Welcome to Letters from Quotidia Postscripts Episode 9 – a podcast by Quentin Bega for listeners who enjoyed that Irish phenomenon- the crack! in the 200+ Letters and Postcards from Quotidia over the past 18 months. Quotidia remains that space, that place, where ordinary people lead ordinary lives. But where, from time to time, they encounter the extraordinary.
This saddest of postscripts commemorates an event that took place on the 6th of August, 77 years ago. The dropping of the first nuclear device over the Japanese harbour city of Hiroshima which ultimately killed 120,000 people heralded the new age in which a clever species on planet earth which had evolved only a mere eye blink before in the history of the planet, devised the means to end life as we know it. In this special podcast each of the five song refers to that grim reality from its own perspective.
First is Airman which I wrote in the late 1970s- with my sometime musical collaborator, Mark Dougherty, adding the bridge in 1981. For episode 38, I wrote: “I was born into the Age of Anxiety. In Aruba, in the early sixties, Castro was a renegade on the rampage not too far to the north- but somehow comic with his beard and cigar, a Latin Groucho Marx rather than the more imposing German, Karl. However, the Cuban missile crisis sparked nervous cocktail conversations in the patios of expatriate Americans: You can bet the refinery will be hit! The periodicals were full of details of how to build bomb shelters. The commies would, of course, be utterly destroyed. MAD was more than a magazine title, in those days…
On 6th August 1945 the crew of a B-29 captained by Colonel Paul Tibbets dropped a bomb nicknamed Little Boy on the Japanese city of Hiroshima killing 80,000 people instantly. Japanese poet, Sankichi Toge, who was in Hiroshima on that day, died at age 36 on the operating table in Hiroshima, wrote poetry about the bomb. I’ll preface the song with these lines from his poem, The Shadow: Burned onto the step, cracked and watery red,/the mark of the blood that flowed as intestines melted to mush:/a shadow. Who were you, shadow, and what were your dreams that morning as you approached those concrete steps?” [insert song]
The song you will hear now, Hiroshima, was written over a couple of days in early August 2005. It was written to commemorate the 60th anniversary of the bombing of Hiroshima. However, as I was writing the song, I realised that there was another, more personal anniversary- of a sort- for this particular date also marked the passage of time where the duration of my son’s time on earth was balanced by the time since his passing. This realisation coloured the composition of the piece which had started out as a straight remembrance of that epoch-shattering event but morphed into a more personal threnody. [insert song]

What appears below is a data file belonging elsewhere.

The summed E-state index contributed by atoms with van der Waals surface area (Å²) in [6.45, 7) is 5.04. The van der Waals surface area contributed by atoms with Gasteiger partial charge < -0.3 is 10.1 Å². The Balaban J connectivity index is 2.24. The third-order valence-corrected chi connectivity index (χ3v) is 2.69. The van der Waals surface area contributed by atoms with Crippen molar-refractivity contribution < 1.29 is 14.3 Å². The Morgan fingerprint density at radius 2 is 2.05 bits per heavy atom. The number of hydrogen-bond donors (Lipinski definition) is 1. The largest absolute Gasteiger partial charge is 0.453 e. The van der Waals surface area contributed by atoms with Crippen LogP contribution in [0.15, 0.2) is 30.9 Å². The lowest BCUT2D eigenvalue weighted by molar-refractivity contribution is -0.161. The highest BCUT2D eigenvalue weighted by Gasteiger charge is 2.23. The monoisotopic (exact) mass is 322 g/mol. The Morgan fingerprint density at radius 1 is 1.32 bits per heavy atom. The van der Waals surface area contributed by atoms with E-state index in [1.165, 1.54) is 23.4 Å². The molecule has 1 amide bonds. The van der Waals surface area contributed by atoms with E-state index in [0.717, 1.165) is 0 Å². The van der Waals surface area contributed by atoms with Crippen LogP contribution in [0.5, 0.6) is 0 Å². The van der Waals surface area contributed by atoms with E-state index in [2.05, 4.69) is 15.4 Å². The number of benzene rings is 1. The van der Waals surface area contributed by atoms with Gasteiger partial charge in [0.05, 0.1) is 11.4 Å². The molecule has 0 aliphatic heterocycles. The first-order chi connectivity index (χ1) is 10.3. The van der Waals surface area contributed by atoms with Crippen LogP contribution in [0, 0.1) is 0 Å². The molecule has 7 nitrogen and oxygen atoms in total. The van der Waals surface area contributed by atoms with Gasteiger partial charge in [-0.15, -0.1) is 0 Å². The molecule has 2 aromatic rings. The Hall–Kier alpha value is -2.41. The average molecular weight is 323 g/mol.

In an earlier post, I referred to a cartoon from the 1960s by Ron Cobb, entitled Progress, the upper panel shows two cavemen brandishing bones at one another. Then, dividing the upper panel from the lower, is the word Progress. The lower panel shows two men in suits; one has a pistol with which he has just shot his rival dead. The next song inserts a few more panels outlining the history of war. Originally entitled Pentagon Progress, I thought, afterwards, this was unfairly restrictive (particularly in the light of Russia’s huge nuclear arsenal and China’s burgeoning defence budget) and so I just adopted the Cobb label. Nonetheless, the US accounts for most of the world’s total expenditure on the military but hosts just a fraction over 4% of the total population of the planet. [insert song]
Back in 1979, I wrote a song about Major Claude Eatherly, one of the pilots of the Hiroshima bombing raid of August 6, 1945. He piloted the Straight Flush, a weather reconnaissance plane and radioed the Enola Gay, the plane which carried the atomic bomb, Little Boy, that the weather was perfect for the strike on the unsuspecting city. My first reading about his life left me with the opinion that he was a hero. Later, I read material that painted him as a derelict husband and father, a crook and opportunist willing, for example, to bomb Havana, Cuba, for $100,000. To this day I remain torn between these readings. So, what to do?